Fall is a wonderful time — if your home is ready for it. So enjoy the last few weeks of warmer weather, but do a little preventative maintenance while you’re at it. You’ll fix small problems before they become big, and big ones before they become catastrophes. Here are 10 tips to help:
Look up. Examine your roof closely. Moss should be removed and debris cleared from gutters and downspouts. Repairing damage is crucial before fall weather is in full swing.
Look down. Check for signs of animals and insects around your home and garage, including the basement and crawlspace. If you need help getting unwanted guests out, don’t hesitate to bring in a professional.
Keep things warm. Heat escapes through leaks around windows and doors, so seal up any drafty areas. Outside, put covers over faucets before temperatures drop.
Keep things dry. Drain outdoor hoses, faucets and irrigation systems. Look in the basement and crawlspace for wet spots. And make sure your water heater or boiler aren’t leaking.
Clear the air (or vents and filters, at least). When’s the last time you checked your dryer vent? You should take a look at attic vents and exhaust ducts as well. And change that furnace filter, too!
Take a walk. Cracks in your driveway or walkways will only get bigger, so get them fixed soon. If your deck has signs of wear, make repairs while the weather is still good.
Get a tune-up. You or a professional should clean and tune your furnace, boiler and/or water heater, as well as your oven and range.
Don’t play with fire. Before building your first fire of the season, check for soot or creosote build-up.
Don’t play with fire extinguishers, either. But check them to ensure they still have pressure. Don’t have fire extinguishers? Put them on your shopping list, ideally one for each floor.
Don’t forget those smoke and carbon-monoxide detectors. Replace batteries when needed, and test regularly that alarms are working.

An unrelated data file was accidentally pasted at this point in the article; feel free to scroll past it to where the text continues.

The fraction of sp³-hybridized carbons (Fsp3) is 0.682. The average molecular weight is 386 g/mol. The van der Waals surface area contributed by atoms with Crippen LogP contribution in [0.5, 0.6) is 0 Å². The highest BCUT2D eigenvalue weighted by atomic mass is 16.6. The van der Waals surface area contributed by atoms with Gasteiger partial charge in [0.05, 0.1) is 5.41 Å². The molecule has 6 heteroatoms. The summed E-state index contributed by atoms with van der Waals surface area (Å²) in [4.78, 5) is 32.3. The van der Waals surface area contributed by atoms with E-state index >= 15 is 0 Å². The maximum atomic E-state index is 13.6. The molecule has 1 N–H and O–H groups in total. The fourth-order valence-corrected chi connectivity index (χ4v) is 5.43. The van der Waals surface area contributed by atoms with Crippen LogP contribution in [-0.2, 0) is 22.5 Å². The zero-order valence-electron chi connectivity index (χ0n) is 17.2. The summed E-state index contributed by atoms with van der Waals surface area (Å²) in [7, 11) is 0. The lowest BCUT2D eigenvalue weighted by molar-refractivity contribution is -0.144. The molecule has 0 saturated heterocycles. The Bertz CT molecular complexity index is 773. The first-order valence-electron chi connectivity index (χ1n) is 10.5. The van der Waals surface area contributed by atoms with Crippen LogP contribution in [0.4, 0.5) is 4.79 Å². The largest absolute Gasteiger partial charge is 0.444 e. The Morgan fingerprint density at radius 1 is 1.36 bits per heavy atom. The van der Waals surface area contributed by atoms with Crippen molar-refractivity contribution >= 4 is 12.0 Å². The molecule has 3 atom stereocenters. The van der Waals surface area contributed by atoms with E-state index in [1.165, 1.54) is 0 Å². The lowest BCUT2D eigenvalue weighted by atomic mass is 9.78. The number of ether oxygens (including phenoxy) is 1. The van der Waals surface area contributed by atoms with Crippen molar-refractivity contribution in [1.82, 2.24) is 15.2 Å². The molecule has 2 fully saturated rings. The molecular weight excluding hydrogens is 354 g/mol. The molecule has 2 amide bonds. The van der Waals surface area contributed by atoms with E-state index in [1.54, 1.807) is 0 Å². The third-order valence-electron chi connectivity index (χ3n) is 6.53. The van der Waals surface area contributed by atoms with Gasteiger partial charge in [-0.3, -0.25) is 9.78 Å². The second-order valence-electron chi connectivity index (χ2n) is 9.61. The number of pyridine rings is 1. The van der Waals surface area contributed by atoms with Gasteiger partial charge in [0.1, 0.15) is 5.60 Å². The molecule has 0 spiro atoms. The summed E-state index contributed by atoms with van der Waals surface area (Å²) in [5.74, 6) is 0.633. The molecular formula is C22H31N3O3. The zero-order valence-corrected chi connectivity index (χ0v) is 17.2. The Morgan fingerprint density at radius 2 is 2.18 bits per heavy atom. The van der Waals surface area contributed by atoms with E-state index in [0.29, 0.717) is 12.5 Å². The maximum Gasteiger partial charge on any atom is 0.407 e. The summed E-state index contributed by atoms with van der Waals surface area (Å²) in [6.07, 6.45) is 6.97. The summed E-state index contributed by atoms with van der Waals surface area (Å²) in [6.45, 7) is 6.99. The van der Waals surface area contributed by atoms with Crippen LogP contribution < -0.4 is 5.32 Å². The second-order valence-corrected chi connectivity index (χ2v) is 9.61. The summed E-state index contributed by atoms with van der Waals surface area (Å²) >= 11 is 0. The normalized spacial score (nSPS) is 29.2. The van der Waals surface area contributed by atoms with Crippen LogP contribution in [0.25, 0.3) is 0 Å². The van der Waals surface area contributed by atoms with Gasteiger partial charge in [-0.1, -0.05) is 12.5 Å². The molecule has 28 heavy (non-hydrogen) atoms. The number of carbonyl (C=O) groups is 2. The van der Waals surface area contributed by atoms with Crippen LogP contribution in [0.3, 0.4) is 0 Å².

Colonial Insurance Agency wants to make sure your home brings you as much joy as possible. Save this list as a yearly fall checklist and remember to call your Colonial Insurance Agent when updating your home 262-255-3770.
Every year, unintentional carbon monoxide (CO) poisoning (not linked to fires) sends 20,000 people to the emergency room and causes more than 4,000 hospitalizations. And, you might consider them the fortunate ones. CO also is responsible for more than 400 deaths in America each year, according to the U.S. Centers for Disease Control and Prevention.
The truly frightening thing? Most of those victims likely had no idea they were in danger.
CO often is called “the invisible killer” because it’s odorless and colorless, and, when it builds up in an enclosed space, it’s deadly. Everyone is at risk, too, because CO is produced by a number of things we use every day, such as cars and trucks, stoves, grills, gas ranges, furnaces and more.
So, how do you protect yourself? Especially in winter, when it’s cold outside and you’re using heat sources inside your home?
Here are some basic actions you can take to help limit your exposure:
Install — and test — CO detectors Most states (37 in all) now have some sort of requirement regarding installation of carbon monoxide detectors in private homes. These should be placed outside of each sleeping area and on every level of the home. Because you won’t smell or otherwise notice CO building up, having detectors that will sound an alarm is crucial. Don’t forget to test them once a month.
Don’t create additional risk in your home You should never use devices that generate large amounts of CO inside your home. Never operate a gas or charcoal grill inside (even in a garage), and make sure generators are used in a well-ventilated outside location away from windows, doors and vents. Make sure to have your furnace and chimney checked annually, too.
Be careful in your car Carbon monoxide can build up quickly when a vehicle is running, so, if you need to warm up your car, move it out of the garage after you start it.
Watch out for snow — at home and on your vehicle Snow and ice can block vents for your dryer, furnace, stove and fireplace. They also can obstruct the exhaust of your car. Either can be very dangerous.
Know the symptoms of CO poisoning People can be harmed by a small amount of carbon monoxide over a long period, or a large amount over a short period. Because you might not be able to identify when you’re in a dangerous situation, it pays to know what symptoms to look for:
Low to moderate CO poisoning: headache, fatigue, shortness of breath, nausea, dizziness.
High-level CO poisoning: mental confusion, vomiting, loss of coordination, loss of consciousness.
If you suspect CO poisoning, move the person (and yourself) outside immediately and call 911.
Remember, the important thing to know about carbon monoxide is this: Without CO detectors (and other common-sense measures), you won’t know when you’re at risk. So, take steps to protect yourself and your family today. Colonial Insurance Agency values your safety!